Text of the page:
Despite winning the Coppa Italia, SS Lazio fell below expectation last season, as they failed to build upon their success of the 2017/18 season.
While other teams in Serie A have looked to resolve their shortcomings through changing managers and making many signings, Lazio have taken a different approach.
They’ve retained Simone Inzaghi as their head coach, and have prioritised signing players who have the specific attributes to complement their tactical system rather than evaluating players on brand value.
This has led to the Biancocelesti making astute signings that fit in well with their coherent, solidified style of play.
Lazio’s most expensive signing this summer was the €11.25 million purchase of S.P.A.L. right-back Manuel Lazzari.
The 25-year-old Italian proved himself to be one of the best all-round attacking right-backs in Serie A last campaign.
He is an excellent passer, averaging two accurate crosses per game, 1.7 key passes per game, and getting eight assists.
He is comfortable running at players as well, with two successful dribbles per 90 minutes at a 55% success rate. Lazzari is more than capable of providing a consistent attacking threat from wide, and this will only improve when he is surrounded by better-attacking teammates.
What makes this transfer particularly smart for Lazio is the similarities between Lazzari’s individual play style and Lazio’s overall tactics.
For S.P.A.L. Lazzari played as a right wingback in a 3-5-2 and excelled at holding his wide position and making runs in behind the opposition defence to pose as a creative force.
Given that Lazio plays in a 3-5-1-1 with an emphasis on width and direct counter-attacks, Lazzari is the perfect fit to strengthen Lazio’s right-hand side.
Lazio have also signed Watford target Denis Vavro for €10.75 million from Copenhagen FC. Standing at 6’3”, Vavro is the kind of combative, physical centre back that is useful to any side. The Slovakian’s stats of 0.8 tackles per 90, 2.22 aerial duels per 90, and 1.86 interceptions per 90 show him to be a capable defender. While it’s important to contextualize these numbers within the standard of the Danish Superliga, Copenhagen is the dominant force of the league and Vavro would not be required to make a high volume of tackles, interceptions, and duels. What’s particularly impressive about Vavro is his passing ability. He possesses the vision to spot forward runs from teammates and the ability to find these advancing players with long, raking passes from the back. Vavro attempts 9.96 long passes per 90 last season, showcasing this tendency.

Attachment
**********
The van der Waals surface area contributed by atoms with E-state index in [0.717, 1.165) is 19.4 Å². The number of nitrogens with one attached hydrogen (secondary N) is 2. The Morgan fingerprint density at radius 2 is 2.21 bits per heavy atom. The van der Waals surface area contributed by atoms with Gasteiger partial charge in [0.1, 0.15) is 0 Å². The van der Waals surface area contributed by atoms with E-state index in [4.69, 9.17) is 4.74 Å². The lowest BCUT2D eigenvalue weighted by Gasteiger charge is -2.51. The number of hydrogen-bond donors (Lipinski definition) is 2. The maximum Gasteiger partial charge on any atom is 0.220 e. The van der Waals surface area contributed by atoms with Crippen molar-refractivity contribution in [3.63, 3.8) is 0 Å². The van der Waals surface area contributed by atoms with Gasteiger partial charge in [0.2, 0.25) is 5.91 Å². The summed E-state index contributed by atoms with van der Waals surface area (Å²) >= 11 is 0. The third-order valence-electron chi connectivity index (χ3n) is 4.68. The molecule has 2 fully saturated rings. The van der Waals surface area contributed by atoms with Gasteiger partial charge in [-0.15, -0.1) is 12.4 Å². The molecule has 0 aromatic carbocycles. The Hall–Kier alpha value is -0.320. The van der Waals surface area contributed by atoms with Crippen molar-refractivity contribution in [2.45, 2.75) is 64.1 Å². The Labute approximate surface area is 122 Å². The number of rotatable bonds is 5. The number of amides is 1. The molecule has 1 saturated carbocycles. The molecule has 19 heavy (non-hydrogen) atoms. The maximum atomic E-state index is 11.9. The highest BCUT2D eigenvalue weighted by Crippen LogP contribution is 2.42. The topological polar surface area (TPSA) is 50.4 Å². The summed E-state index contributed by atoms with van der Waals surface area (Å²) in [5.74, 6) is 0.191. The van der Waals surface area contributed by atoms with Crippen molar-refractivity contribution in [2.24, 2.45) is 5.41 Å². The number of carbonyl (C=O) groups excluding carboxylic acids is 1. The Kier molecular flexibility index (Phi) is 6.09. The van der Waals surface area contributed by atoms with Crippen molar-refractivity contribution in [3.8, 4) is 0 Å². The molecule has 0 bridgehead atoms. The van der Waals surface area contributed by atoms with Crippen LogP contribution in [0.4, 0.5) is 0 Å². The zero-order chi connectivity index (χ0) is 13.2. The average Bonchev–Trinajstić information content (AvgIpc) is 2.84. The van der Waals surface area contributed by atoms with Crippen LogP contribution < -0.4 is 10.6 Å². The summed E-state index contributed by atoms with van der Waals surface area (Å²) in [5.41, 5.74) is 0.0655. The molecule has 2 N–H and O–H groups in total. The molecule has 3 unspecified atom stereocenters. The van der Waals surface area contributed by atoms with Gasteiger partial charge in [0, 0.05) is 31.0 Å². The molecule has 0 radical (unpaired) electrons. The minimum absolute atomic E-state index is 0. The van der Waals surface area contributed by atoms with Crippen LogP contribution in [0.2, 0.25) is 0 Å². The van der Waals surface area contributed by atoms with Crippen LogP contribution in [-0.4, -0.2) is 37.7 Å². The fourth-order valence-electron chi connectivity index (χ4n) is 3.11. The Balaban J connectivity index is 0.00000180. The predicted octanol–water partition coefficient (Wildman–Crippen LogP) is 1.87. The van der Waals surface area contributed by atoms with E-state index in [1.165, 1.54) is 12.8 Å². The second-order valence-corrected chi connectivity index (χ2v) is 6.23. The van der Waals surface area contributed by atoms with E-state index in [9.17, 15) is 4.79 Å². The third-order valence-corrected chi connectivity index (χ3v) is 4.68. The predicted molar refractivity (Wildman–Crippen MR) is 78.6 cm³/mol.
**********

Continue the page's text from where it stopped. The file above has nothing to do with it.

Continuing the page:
Lazio needed a centre back, and Vavro is a promising prospect for a relatively small fee. He has the physical attributes to be a solid centre back, and at 23, has ample time to improve. He could also assist Lazio in their ability to counter quickly by supplying long passes from the back when possession is won, improving the team both defensively and offensively. Vavro will take time to adapt to Serie A, but he should prove to be a serviceable defender this season and could become an integral component in Lazio’s defence for years to come.
Lazio's most cost-effective transfer was undoubtedly the purchase of Jony Rodriguez from Malaga CF. The Spanish left-winger spent last season on loan at Deportivo Alaves, who despite finishing 11th were as high as 5th place during the course of the season. For just €2 million euros, Lazio have landed a productive attacking option who can provide them with strength in depth in attacking positions.
Jony registered a goal contribution every 200 minutes in La Liga, scoring four goals and getting 11 assists in 36 appearances. While these numbers aren’t spectacular, they showcase that Jony was reasonably productive. Alaves play a direct style of football in their 4-4-2, defending in a narrow, deep block and playing long balls into the wide spaces for the wingers and fullbacks to run onto and feed their combative, physical strikers through crosses into the box. Due to this style, Jony plays less like a modern winger who cuts inside and more like a traditional winger who provides attacking width for his team. Jony is also an adept set-piece taker, which became a crucial part of Alaves’ goal-scoring due to the fact that they were a physical, aerially dominant side.
At Lazio, Jony would likely be used as a bench player given that he doesn’t fit seamlessly into Inzaghi’s 3-5-1-1 or 3-5-2. He is not defensively sound enough to play as a wingback and is not a player who excels in central areas. However, given that Inzaghi is not afraid to make in-game tactical changes based on the dynamic of the match, Jony could prove a useful tool off the bench through his set-piece delivery and attacking prowess from wide areas.
Lazio also made the deals of Bruno Jordao and Pedro Neto permanent, and the two Portuguese youngsters could prove to be key elements of the side in the future. They add to an impressive transfer window so far for Lazio, as they have managed to secure players who can enhance the team’s performance for minimal transfer fees. They may not be enough to make Lazio a Serie A contender, but with so many top teams in Italy going through rebuilding processes under new managers, Lazio could have an opportunity to push for a Champions League place and will be better equipped to compete on both domestic and continental fronts next season. Lazio have demonstrated that they are committed to a sensible, methodical process for achieving success, and it could eventually reap great rewards.